It is my understanding that every axle on a modern train has brakes.
According to this page https://www.engineeringtoolbox.com/friction-coefficients-d_778.html clean/dry steel on steel has a (static) friction coefficient of .5 to .8 and a tire on a dry road has 1.0 or so.
Trains weight more, BUT the normal force for placed on the wheels should go up in direct proportion. If the (max braking) force of friction is the coefficient times the normal force, then I would expect that the max braking force would also proportionally go up with more weight.
So it seems like the only thing different between a heavily loaded truck and train affecting the (max braking) force you could generate is the coefficient of friction. Because this is about half, I would expect the braking force to be half.
Kinetic energy is 1/2 * mass * (velocity)2, which gives you units of joules. As a unit, joules can be re-written as newtons of force through meters of distance. If we have half as many newtons (because half as much coefficient of friction for steel on steel vs tire on pavement) we could assume 2 times the number of meters to stop the same mass.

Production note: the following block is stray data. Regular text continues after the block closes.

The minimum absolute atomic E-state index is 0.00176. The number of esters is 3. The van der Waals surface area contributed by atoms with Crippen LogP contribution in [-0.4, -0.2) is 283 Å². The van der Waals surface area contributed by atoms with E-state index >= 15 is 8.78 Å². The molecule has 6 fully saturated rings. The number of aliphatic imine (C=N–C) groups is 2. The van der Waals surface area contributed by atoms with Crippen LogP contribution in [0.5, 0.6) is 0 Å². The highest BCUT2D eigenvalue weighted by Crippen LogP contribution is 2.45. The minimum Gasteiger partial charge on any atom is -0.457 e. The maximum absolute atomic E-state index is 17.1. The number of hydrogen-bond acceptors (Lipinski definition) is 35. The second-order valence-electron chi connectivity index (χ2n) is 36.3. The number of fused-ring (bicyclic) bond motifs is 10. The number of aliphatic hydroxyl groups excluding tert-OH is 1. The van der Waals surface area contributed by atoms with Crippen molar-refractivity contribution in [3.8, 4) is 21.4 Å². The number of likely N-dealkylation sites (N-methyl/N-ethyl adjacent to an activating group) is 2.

On top of that, it seems that increasing the mass wouldn't increase stopping distance (assuming the brakes and discs survive the increased energy dissipated): an increase in mass should proportionally increase the kinetic energy AND the maximum static friction (= max braking force), causing the two to cancel for a same stopping distance.
So why is it "common knowledge" that trains take miles to stop but not trucks? Assuming that the braking systems on a train car had the controls a truck does to stay in static friction (anti-lock braking) why can a train car not be expected to stop in about 2x the distance of a truck (in ideal conditions, of course)? And if that can be expected, why can't we expect a whole train of train cars to stop in about 2x the distance of a truck?
(And maybe it could be even less if the train can do eddy current braking to the rails where a truck has no such option.)
Edit to add a few assumptions:
- I'm assuming from the same speed (when comparing train vs truck).
- I'm assuming that the surface that we are stopping on is built to take it: the rails won't topple, splay out, widen gauge, or otherwise detach from the surface below, asphalt/concrete doesn't ripple up, any bridges the vehicles are passing over can withstand the horizontal loads imposed, etc.